Come Full Circle12 of 20
Train your legs to use more of the pedal stroke, and you'll become a more efficient cyclist, which means you'll go farther and faster with the same effort. "A full stroke uses a lot of muscles when done correctly: glutes, hamstrings, quads, psoas, calves—nearly all the muscles in your legs," Cree says. Many beginners focus only on the downstroke. "That will keep you upright and propel you forward, but it's far from efficient," he says. During rides, incorporate Cree's pedal-stroke intervals, below.
- Do one minute focusing on both the front and back parts of the pedal stroke. Repeat this five times.
- Then for 30 seconds do slow-rpm drills at 50 to 60 rpm, focusing on keeping tension on the pedals throughout the 360-degree rotation. Repeat that five times.
- Finally, do 30 seconds of fast pedaling, again maintaining tension on the entire stroke, while keeping good form: no rocking or bouncing.
Train Your Mind13 of 20
Rides, like life, are sometimes uncomfortable. You can train yourself to endure hardship better by making a point of going out for a ride when the weather is lousy. Nervous about wet roads? Pedal in the rain to learn how to handle them. Hate the wind? Ride on blustery days to explore ways to work with it. By facing the enemies you know, you'll build the mental agility to face the ones you don't expect--such as mechanicals, getting lost, and bonking.
Stay Fueled14 of 20
After an hour on the bike, drink every 10 to 15 minutes and eat every 20 to 30. Set a timer on your computer or phone if you need a reminder.
Eat Real Food15 of 20
Energy bars are useful, but you can dial in your unique caloric needs (and save money) by making them yourself. "Making your own power bar is a simple and tasty way to get the exact ingredients and nutrients you're looking for," says Julie Hunter, founder of Flourish, an exercise and nutrition consulting business. Try this:
Nut and Date Balls Ingredients
- 1 cup raw, shelled nuts (walnuts, almonds, hazelnuts, pecans)
- 1/3 cup pitted Medjool dates
- 1/4 teaspoon vanilla extract
- 1 tablespoon cacao or unsweetened cocoa powder (optional)
- 1 tablespoon honey
- A pinch of sea salt (add more salt if needed during warm months)
Process nuts into a fine meal in a food processor. Add dates, vanilla, cocoa, honey, and salt, then process again until the mixture forms a dough that holds together when squeezed between two fingers. Roll the dough into balls or, with a rolling pin, flatten it and cut into 1-inch-thick squares. Store in refrigerator for up to a week or in freezer for up to a month. When rolled into balls about the diameter of a quarter, they are about 30 calories each, with about a gram of protein. Prep time: 5 minutes.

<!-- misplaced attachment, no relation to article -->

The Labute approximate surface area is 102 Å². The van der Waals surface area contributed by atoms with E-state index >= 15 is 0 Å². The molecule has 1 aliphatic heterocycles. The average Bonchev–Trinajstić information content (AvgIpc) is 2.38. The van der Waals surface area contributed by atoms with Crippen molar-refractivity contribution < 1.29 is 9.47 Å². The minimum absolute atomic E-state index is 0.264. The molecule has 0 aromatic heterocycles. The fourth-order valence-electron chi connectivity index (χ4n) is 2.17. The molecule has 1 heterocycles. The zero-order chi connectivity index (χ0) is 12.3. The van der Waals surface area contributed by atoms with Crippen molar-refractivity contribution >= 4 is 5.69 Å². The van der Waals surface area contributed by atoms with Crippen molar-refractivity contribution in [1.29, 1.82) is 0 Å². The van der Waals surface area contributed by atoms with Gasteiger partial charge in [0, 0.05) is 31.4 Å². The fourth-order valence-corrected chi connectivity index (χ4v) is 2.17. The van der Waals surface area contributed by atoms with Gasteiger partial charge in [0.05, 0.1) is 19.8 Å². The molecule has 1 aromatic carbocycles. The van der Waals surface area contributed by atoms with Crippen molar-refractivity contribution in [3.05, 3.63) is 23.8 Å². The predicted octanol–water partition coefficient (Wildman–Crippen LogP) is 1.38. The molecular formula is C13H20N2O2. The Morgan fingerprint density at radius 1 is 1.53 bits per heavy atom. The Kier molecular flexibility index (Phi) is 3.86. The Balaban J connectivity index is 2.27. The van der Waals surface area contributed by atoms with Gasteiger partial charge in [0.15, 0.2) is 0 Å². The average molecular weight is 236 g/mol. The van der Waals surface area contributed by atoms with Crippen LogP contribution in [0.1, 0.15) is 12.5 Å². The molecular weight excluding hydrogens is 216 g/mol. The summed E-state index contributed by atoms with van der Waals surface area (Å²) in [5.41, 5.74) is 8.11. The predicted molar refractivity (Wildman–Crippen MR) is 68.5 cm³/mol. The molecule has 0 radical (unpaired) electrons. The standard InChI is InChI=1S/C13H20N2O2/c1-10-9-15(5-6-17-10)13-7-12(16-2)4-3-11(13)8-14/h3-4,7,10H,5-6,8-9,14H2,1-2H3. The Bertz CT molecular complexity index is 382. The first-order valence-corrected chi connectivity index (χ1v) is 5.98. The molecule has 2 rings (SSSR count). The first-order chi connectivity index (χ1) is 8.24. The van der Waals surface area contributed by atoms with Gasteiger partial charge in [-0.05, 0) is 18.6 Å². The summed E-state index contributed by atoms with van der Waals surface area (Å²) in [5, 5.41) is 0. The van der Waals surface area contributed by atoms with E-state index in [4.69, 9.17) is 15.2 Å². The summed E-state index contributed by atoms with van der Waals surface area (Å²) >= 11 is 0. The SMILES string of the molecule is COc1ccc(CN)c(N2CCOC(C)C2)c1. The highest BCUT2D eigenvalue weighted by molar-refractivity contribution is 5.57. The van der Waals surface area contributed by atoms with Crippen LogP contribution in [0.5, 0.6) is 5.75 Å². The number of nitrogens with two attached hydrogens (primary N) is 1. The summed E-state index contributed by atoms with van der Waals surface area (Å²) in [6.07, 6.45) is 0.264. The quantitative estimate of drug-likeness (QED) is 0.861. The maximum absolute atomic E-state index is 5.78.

Get Fit16 of 20
A professional bike fit, that is. The investment in a two-hour session can increase your comfort, power, and endurance.
Soften Up17 of 20
When inflating your tires, put about 10 PSI less in the front. You'll improve your bike's handling and increase your endurance by eliminating some pounding on your upper body.
Do a Quick Change18 of 20
If you don't know how to do it already, learn how to change a flat, then practice until you can swap out a tube in less than 10 minutes. You'll spend more time on your bike and less time kneeling by the side of the road.
Strike a Pose19 of 20
Practicing yoga for even 20 minutes a few times a week can help you through hours-long rides. "Most cyclists at some point will suffer from hip, glute, or back pain because their flexibility and strength are out of balance," says Uma Kleppinger, author of BikeYoga: A Simple Practice to Tune Up Your Body and Mind. "Relaxed, supple muscles are stronger," she says. To that end, she prescribes pigeon pose, which opens hips and glutes and strengthens the back, and kneeling bridge, which lengthens quads and hip flexors.
Pigeon Start: Get on your hands and knees. First, bring your left knee forward toward your left hand, then move the left foot toward your right hip. Straighten your right leg behind you. Keep your torso upright and hands on the floor; lean into a slight backbend. Hold at least one minute on each side.
Kneeling Bridge: Sit on your heels, knees hip-width apart. Place hands on the floor a foot behind you. Lean back and press your hips upward until you feel your quads stretching. Arc your back and chest, stretching arms and shoulders. Hold for 10 breaths.